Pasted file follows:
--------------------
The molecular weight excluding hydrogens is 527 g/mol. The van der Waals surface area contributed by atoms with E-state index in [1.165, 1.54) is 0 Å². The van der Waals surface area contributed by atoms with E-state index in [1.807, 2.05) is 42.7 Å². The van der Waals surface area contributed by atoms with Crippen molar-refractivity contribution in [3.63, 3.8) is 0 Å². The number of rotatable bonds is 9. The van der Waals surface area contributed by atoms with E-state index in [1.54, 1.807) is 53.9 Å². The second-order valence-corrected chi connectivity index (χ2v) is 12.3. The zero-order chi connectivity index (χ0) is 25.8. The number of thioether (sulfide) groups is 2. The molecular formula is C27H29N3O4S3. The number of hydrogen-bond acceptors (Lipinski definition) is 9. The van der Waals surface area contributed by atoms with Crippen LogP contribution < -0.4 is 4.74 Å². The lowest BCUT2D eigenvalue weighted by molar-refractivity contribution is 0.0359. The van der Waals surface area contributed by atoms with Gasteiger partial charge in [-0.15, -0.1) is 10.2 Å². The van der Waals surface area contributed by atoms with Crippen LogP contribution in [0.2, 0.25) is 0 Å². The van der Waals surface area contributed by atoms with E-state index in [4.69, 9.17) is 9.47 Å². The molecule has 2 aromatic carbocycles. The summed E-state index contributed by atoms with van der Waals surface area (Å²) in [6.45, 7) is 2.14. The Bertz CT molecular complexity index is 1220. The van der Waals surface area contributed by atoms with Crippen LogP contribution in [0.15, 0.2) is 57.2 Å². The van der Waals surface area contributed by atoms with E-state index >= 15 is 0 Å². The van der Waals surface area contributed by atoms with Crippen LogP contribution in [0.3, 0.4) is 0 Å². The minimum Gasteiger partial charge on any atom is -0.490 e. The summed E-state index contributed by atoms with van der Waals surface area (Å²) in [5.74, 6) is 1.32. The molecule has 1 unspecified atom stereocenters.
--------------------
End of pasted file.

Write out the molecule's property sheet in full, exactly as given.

The molecular weight excluding hydrogens is 527 g/mol. The van der Waals surface area contributed by atoms with E-state index in [1.165, 1.54) is 0 Å². The van der Waals surface area contributed by atoms with E-state index in [1.807, 2.05) is 42.7 Å². The van der Waals surface area contributed by atoms with Crippen molar-refractivity contribution in [3.63, 3.8) is 0 Å². The number of rotatable bonds is 9. The van der Waals surface area contributed by atoms with E-state index in [1.54, 1.807) is 53.9 Å². The second-order valence-corrected chi connectivity index (χ2v) is 12.3. The zero-order chi connectivity index (χ0) is 25.8. The number of thioether (sulfide) groups is 2. The molecular formula is C27H29N3O4S3. The number of hydrogen-bond acceptors (Lipinski definition) is 9. The van der Waals surface area contributed by atoms with Crippen LogP contribution < -0.4 is 4.74 Å². The lowest BCUT2D eigenvalue weighted by molar-refractivity contribution is 0.0359. The van der Waals surface area contributed by atoms with Gasteiger partial charge in [-0.15, -0.1) is 10.2 Å². The van der Waals surface area contributed by atoms with Crippen LogP contribution in [0.2, 0.25) is 0 Å². The van der Waals surface area contributed by atoms with E-state index in [4.69, 9.17) is 9.47 Å². The molecule has 2 aromatic carbocycles. The summed E-state index contributed by atoms with van der Waals surface area (Å²) in [6.45, 7) is 2.14. The Bertz CT molecular complexity index is 1220. The van der Waals surface area contributed by atoms with Crippen LogP contribution in [0.15, 0.2) is 57.2 Å². The van der Waals surface area contributed by atoms with E-state index >= 15 is 0 Å². The van der Waals surface area contributed by atoms with Crippen LogP contribution in [0.3, 0.4) is 0 Å². The minimum Gasteiger partial charge on any atom is -0.490 e. The summed E-state index contributed by atoms with van der Waals surface area (Å²) in [5.74, 6) is 1.32. The molecule has 1 unspecified atom stereocenters.